Grinding Your Teeth at Night? The Cause May Surprise You


All people clench their teeth occasionally in response to anger, frustration, or distress. However, there are some people who clench and grind their teeth even without outside stressors, and often do so unconsciously. This involuntary tooth clenching and grinding is medically known as bruxism.

Occasional grinding of the teeth does little harm, but chronic bruxism can damage the teeth, and bring about headache, toothache, facial and jaw pain, and even TMJ disorders. That is why if you are suffering from this condition, it is recommended that you use a nightguard for teeth grinding.

There are two kinds of bruxism, the first of which is called awake bruxism. This type of teeth grinding happens subconsciously while the person is awake. It happens when the person is stressed or absorbed in deep thought. This kind of bruxism is relatively easy to correct, since awareness is the first step to stopping teeth grinding.

Sleep bruxism, on the other hand, happens during sleep. Teeth grinding and gnashing usually occurs as the person is about to wake up. People with sleep bruxism are not usually aware of the condition, which makes it difficult to diagnose and treat. Most of the time, a person learns of the condition only after it is brought to their attention by a sleep partner, or by a dentist who sees the damage long-term grinding has caused on the teeth and the jaw.

If you suffer from sleep bruxism, there is a chance that you also suffer from sleep apnea.

The Bruxism – Sleep Apnea Connection

A number of studies show that many people with sleep bruxism, also suffer from obstructive sleep apnea; a disorder that is characterized by the repeated cessation of breathing during sleep. While not all OSA sufferers have bruxism, it was found that bruxism more commonly occurs in people with OSA, than patients who do not suffer from sleep apnea.

The connection between OSA and bruxism has yet to be fully explained, but sleep experts have come up with four possible associations between the two disorders:

  • Bruxism is Caused by OSA – One theory argues that teeth grinding is the body’s response to obstructive sleep apnea. During apneic episodes, the soft tissues at the back of the mouth collapse and block the airway, making breathing impossible. When this happens, the body reacts by making chewing motions that help open up the airway. This results in teeth grinding.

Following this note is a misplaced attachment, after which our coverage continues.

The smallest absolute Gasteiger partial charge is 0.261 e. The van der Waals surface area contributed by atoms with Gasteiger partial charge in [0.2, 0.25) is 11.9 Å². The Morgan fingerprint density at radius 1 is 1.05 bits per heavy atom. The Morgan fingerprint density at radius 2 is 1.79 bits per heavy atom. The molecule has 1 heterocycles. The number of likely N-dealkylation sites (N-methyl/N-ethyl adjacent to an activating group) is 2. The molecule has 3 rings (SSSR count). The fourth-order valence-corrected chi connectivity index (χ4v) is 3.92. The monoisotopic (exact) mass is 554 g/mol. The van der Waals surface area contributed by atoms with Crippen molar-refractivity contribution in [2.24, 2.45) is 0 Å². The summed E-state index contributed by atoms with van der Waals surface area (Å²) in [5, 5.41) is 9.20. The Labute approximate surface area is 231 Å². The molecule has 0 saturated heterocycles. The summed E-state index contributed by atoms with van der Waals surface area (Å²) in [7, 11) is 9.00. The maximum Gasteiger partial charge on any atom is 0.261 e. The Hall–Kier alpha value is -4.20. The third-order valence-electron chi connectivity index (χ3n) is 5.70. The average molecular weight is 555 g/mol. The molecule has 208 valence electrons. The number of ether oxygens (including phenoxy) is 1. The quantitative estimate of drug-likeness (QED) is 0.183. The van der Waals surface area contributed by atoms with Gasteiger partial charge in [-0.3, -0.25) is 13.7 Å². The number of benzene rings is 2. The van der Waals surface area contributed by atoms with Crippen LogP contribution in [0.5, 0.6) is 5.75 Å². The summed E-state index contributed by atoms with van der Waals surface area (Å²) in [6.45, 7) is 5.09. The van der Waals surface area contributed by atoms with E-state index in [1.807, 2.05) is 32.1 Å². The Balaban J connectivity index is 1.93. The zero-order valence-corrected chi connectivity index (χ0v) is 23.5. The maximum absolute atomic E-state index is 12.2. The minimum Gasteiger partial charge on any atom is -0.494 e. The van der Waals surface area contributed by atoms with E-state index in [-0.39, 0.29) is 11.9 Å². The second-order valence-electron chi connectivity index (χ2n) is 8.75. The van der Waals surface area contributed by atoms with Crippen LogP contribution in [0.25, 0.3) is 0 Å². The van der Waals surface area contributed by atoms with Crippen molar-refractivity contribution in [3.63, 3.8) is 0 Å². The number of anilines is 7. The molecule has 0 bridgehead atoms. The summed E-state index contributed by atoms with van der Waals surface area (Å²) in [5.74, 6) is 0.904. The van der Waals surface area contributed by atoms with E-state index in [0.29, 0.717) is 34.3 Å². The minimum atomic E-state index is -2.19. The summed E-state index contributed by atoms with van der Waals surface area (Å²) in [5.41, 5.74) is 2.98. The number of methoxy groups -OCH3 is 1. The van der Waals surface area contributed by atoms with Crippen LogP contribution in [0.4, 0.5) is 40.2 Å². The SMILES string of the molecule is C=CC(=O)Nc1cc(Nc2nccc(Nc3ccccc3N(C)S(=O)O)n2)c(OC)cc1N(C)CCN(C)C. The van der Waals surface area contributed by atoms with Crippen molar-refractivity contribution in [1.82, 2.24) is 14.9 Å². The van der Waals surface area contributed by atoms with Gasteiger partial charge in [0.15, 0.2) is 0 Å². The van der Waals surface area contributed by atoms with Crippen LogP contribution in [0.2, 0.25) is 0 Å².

Some experts believe that the clenching and grinding movement, similar to chewing, helps in lubricating the muscles at the back of the throat, which become dry due to strained breathing.

  • Bruxism can Cause OSA – This hypothesis posits that: the mechanism that triggers a change in the heart rate, and the movement of the jaw muscles, is also responsible for the congestion of nasal passages, and restriction of the airway. Simply put, teeth grinding and gnashing results in apnea episodes.

This view is, however, less popular because in sleep studies of people with both OSA and bruxism, 75% of apneic events come before the teeth grinding episodes.

  • Bruxism and OSA are Not Directly Linked – This argument states that while bruxism and sleep apnea may be correlated, they occur independently from each other. They could instead, be related to another separate cause.

The premise of this theory is that there is no consistent pattern by which apnea events and teeth grinding episodes occur. According to studies, disrupted breathing usually comes before the teeth grinding, but it can also occur afterward.

Studies also show that not all apnea or teeth grinding episodes are preceded or followed by the other. If the relationship between the two disorders were causal, there would be a consistent pattern by which they would occur.

  • There is a Complex Link Between Bruxism and OSA – Sleep apnea involves not just the respiratory system, but also the nervous and cardiovascular systems, as well. Many factors can influence and give rise to the disorder, which includes genetic predisposition, environmental conditions, and even the anatomy, among others. The same is true with bruxism.

And because these two disorders are complex, it is argued that there is no direct relationship between them. They can both, however, occur in the same patients, but present themselves differently.

Living with Bruxism and OSA

Uncovering the real interconnection between obstructive sleep apnea and teeth grinding undoubtedly requires further research. It is, however, important to note that if you suffer from bruxism, then you could have sleep apnea. The bottom line: you need to get diagnosed and given the proper treatment.

Many treatment options are available for bruxism sufferers, including medication, mouth guards, splints, and stress management. If your bruxism is associated with OSA, then you will likely benefit from a continuous positive airway pressure (CPAP) machine, or a portable CPAP model. This machine forces a steady stream of pressurized air through a tube, connected to a facial mask which you wear as you sleep. The air pressure works well, keeping your airway open. Effective and safe, many report an immediate improvement and with the portable CPAP, continuing to benefit while on the road and travel is now not only possible, but convenient.

Using such a cumbersome device can seem overwhelmingly difficult at first, but there are many CPAP machines, and stylized masks, available today, including smaller and lightweight portable CPAP models, that can be easily and conveniently used while traveling.

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